My students know how to create an online community. I hear conversations on a regular basis about their WhatsApp groups, Snapchat groups etc. It will be no surprise that I even hear these conversations from my 11 year old students, who shouldn't be using these platforms, but they are and they aren’t going to stop. In various ways our students are already part of online learning communities: they teach other how to play computer games on their YouTube channels, they guide eachother through multiplayer online games, they watch and comment on instructional videos to learn guitar, learn make-up techniques etc.
Our challenge as teachers is to help them create an online learning community, built around their school/college work. This must be a safe space for our learners, where ideas, work and successes can be shared in a non-judgmental way and learning is encouraged.
Why do it?
Communities can be built around anything e.g. ideologies, hobbies, sports teams. In my experience a lot of students will build their online communities around friendship groups. Unless a friendship group is learning orientated, and I think it's safe to assume that most won't be, then it is doubtful that many of these online communities discuss learning (at least in a meaningful way). As teachers we need to facilitate online learning communities that are built around learning. This will not take away from our learners other online communities, but offer a separate arena for work related communication.
The future workplace will need people with team work and communication skills. It is our duty as teachers and educational leaders to equip our students with the skills that will enable them to thrive in their future roles. They will do jobs we can't even concieve of yet, but it is almost certain that these jobs will require them to be able to learn and implement strategies as part of a team.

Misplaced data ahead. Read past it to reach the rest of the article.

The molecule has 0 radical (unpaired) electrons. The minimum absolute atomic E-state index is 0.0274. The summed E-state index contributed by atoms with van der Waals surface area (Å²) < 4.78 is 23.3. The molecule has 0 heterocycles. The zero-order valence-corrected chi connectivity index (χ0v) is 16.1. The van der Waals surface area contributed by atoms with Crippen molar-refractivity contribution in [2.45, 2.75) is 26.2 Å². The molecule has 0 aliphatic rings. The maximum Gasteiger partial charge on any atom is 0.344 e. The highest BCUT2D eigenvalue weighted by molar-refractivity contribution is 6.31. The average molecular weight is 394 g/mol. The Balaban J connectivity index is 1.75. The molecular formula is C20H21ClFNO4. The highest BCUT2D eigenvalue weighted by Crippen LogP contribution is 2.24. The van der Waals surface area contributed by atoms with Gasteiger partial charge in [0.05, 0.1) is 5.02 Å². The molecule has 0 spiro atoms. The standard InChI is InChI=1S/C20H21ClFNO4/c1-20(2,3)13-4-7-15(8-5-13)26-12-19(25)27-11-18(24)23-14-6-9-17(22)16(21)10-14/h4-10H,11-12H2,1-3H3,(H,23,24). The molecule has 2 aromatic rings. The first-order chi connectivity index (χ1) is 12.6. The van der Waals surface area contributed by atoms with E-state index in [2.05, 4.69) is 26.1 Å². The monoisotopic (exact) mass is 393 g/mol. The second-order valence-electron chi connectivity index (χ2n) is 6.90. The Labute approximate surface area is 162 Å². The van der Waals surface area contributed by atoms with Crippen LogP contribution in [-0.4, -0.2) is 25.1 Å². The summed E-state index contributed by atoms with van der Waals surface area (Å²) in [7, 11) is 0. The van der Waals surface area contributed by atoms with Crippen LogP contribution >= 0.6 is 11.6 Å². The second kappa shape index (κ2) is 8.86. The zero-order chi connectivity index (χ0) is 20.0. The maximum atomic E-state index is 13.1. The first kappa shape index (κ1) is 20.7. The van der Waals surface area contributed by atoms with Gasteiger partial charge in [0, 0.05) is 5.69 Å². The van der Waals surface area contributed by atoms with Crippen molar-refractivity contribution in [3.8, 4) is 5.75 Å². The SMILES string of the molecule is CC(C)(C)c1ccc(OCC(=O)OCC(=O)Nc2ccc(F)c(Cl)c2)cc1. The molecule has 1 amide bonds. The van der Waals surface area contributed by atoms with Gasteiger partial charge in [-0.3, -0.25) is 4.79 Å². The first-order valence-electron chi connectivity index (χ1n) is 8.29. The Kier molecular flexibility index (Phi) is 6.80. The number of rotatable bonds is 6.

"Workplaces are becoming more team orientated."
Patrick Griffin, Chair, Education (Assessment), University of Melbourne
Not only is it vital for our students to build online learning communities for their future work, it is also vital for their school work. In my experience online communities can enthuse students, develop their learning, create competition and develop good practices, such as peer review.
Tools to help
When I was doing by GCSEs way back in 2002, we had a biology teacher who encouraged his students to contact him through MSN Messenger to discuss revision (remember MSN Messenger!!) This was before online safeguarding and today private messenging is not a wise thing to do. However even back then he realised the value of building an online learning community for his students, by meeting them where they were at. Whether it be an online learning community we are directly involved in as teachers, or one where we take a back seat, there are many safe tools for us to use. Here is a brief overview of tools I have used and know to be effective:
Help your class build social learning communities, whilst learning safe skills for when they use social media. Social media with training wheels. Bringing authentic digital citizenship learning to life for under 13s. https://gobubble.school
Blogger and other blogging platforms can be a great tool for students to showcase work. Not only does a blog give learners an authentic audience for their work but they can also recieve feedback from other students, teachers and parents through the comments section on the blog. This can be a great motivation for learners to improve their work and strive to learn.
Google Classroom and other VLEs
I mainly use Google Classroom with my students, not only because it is my school's policy but also because in my experience it performs best for what I want to do with my students. I have found that the stream section of a Google Classroom can be the perfect location for students to chat about their work and share feedback. I have had countless experiences of students spurring each other on and working together as a team through this simple communication tool. Other platforms such as Schoology and Microsoft Teams work in a similar way.
Google Hangouts Chat
Google Hangouts Chat is Google's version of WhatsApp. However it works entirely in your schools domain. This means that every message sent can be monitored by the school. Students (and staff) can create groups or message others one-on-one, making it a powerful learning alternative to WhatsApp. https://hangouts.google.com
This amazing app allows students to record videos an post them to their learning communities. Think Snapchat but for learners. This tool allows your learners to chare their voice anywhere, at any time and on any device.
Let us now some of the tools you are using to build online learning communities with your students.